- Commonwealth general-obligation bonds rise to highest in week
- Proposal likely to face challenges in Washington, San Juan
Puerto Rico and U.S. officials are discussing the issuance of new bonds administered by the Treasury Department to help restructure the commonwealth’s $73 billion debt burden, according to a person familiar with the discussions.
Under a proposal, the Treasury would administer an account holding at least some of the island’s tax revenue, the Wall Street Journal reported earlier, citing people familiar. Funds in the account would be used to pay holders of the new security, which would be issued to existing Puerto Rico bondholders in exchange for outstanding debt at a negotiated ratio. Investors would receive less debt but would have higher expectations for getting repaid, the paper said.
"The administration has said repeatedly that it has no plans to provide a bailout to Puerto Rico, and it is inaccurate to suggest that Treasury is in talks to undertake any of Puerto Rico’s financial obligations.,” a Treasury spokesman said. “The administration has a dedicated a team to evaluate Puerto Rico’s fiscal outlook and provide expertise as Puerto Rico works to solve its fiscal challenges. Puerto Rico’s officials have routinely presented a range of ideas to help the commonwealth return to a sustainable economic path.”
Barbara Morgan, who represents the Government Development Bank at SKDKnickerbocker in New York, said the bank didn’t have a comment. Betsy Nazario, a spokeswoman in San Juan for the GDB didn’t respond to a phone message and e-mail.
Puerto Rico would likely face hurdles in the issuance of a new security. Governor Alejandro Garcia Padilla’s administration has faced a backlash from investors after he said in June that the commonwealth could no longer afford to pay its debts and proposed a restructuring plan that would leave bondholders with deep losses. Puerto Rico has also failed to gain support in Congress for legislation to allow its agencies to reorganize under Chapter 9 bankruptcy.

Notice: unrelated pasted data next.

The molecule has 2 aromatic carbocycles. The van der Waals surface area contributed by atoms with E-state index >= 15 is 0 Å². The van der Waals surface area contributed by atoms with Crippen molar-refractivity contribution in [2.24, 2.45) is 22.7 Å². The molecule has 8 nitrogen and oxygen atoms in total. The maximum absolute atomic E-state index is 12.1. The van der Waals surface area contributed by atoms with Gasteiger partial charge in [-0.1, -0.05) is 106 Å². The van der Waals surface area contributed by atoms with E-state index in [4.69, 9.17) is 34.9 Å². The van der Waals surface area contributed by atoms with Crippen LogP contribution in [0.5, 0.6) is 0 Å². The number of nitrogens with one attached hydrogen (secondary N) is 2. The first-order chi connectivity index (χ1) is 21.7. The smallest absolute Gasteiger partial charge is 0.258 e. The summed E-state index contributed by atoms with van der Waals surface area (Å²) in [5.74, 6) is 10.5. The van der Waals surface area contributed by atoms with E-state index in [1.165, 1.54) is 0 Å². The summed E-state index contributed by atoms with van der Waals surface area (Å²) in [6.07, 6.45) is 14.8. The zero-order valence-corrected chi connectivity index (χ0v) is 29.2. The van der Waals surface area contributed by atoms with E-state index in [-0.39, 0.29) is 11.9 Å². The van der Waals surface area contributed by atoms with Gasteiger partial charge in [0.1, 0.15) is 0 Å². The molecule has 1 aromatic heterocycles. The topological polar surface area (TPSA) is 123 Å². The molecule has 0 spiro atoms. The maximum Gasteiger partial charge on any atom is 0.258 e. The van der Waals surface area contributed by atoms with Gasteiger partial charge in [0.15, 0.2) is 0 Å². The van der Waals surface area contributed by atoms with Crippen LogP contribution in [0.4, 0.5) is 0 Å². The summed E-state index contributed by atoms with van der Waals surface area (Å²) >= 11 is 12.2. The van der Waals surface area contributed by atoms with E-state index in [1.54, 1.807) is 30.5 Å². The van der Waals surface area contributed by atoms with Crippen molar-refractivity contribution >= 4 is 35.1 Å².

“They can’t do any of this without Congress,” said Brandon Barford, a partner at Beacon Policy Advisors LLC in Washington and a former Senate Banking Committee staffer. “There’s no appetite to do this from Republicans in Congress.”
Treasury taking over debt-restructuring talks between investors and Puerto Rico may mean steep losses for bondholders, said Matt Dalton, chief executive officer of Rye Brook, New York-based Belle Haven Investments. Treasury may tell investors how much they’re going to get back on their holdings rather than negotiate with bondholders over a haircut, he said.
“Bondholders are going to take a hit, for sure,” said Dalton, who manages $3 billion of municipal securities, including Puerto Rico debt. “You’re inviting the wolf into the chicken coop as far as I’m concerned.”
Puerto Rico’s borrowing costs have soared as investors demand high interest rates to lend money to the island. The commonwealth and its agencies racked up $73 billion by selling debt to balance budgets as its economy has failed to grow since 2006. Its population has declined by 7 percent in the past decade as people leave to find work on the U.S. mainland.
“They want to get Puerto Rico’s tax money away from Puerto Rico so they can securitize it and get ratings that are different from Puerto Rico’s,” said Matt Fabian, a partner at Concord, Massachusetts-based Municipal Market Analytics.
Whether investors will favor the debt exchange depends on how much of a loss they’ll have to take, said Daniel Solender, who oversees $17 billion, including Puerto Rico bonds, as head of state and local debt at Lord Abbett & Co. in Jersey City, New Jersey.
“It’s nice if the federal government is getting involved,” Solender said. “That’s a positive sign, but there’s a whole bunch of issues that determine whether it’s a good deal.”
Commonwealth general obligations maturing in July 2038 traded after the article in a $60,000 customer sale at 64.8 cents on the dollar, the highest in a week, data compiled by Bloomberg show.
Puerto Rico sales-tax bonds due in August 2036 traded 16 times on the news, climbing to 46.9 cents on the dollar, the highest price since June, data compiled by Bloomberg show.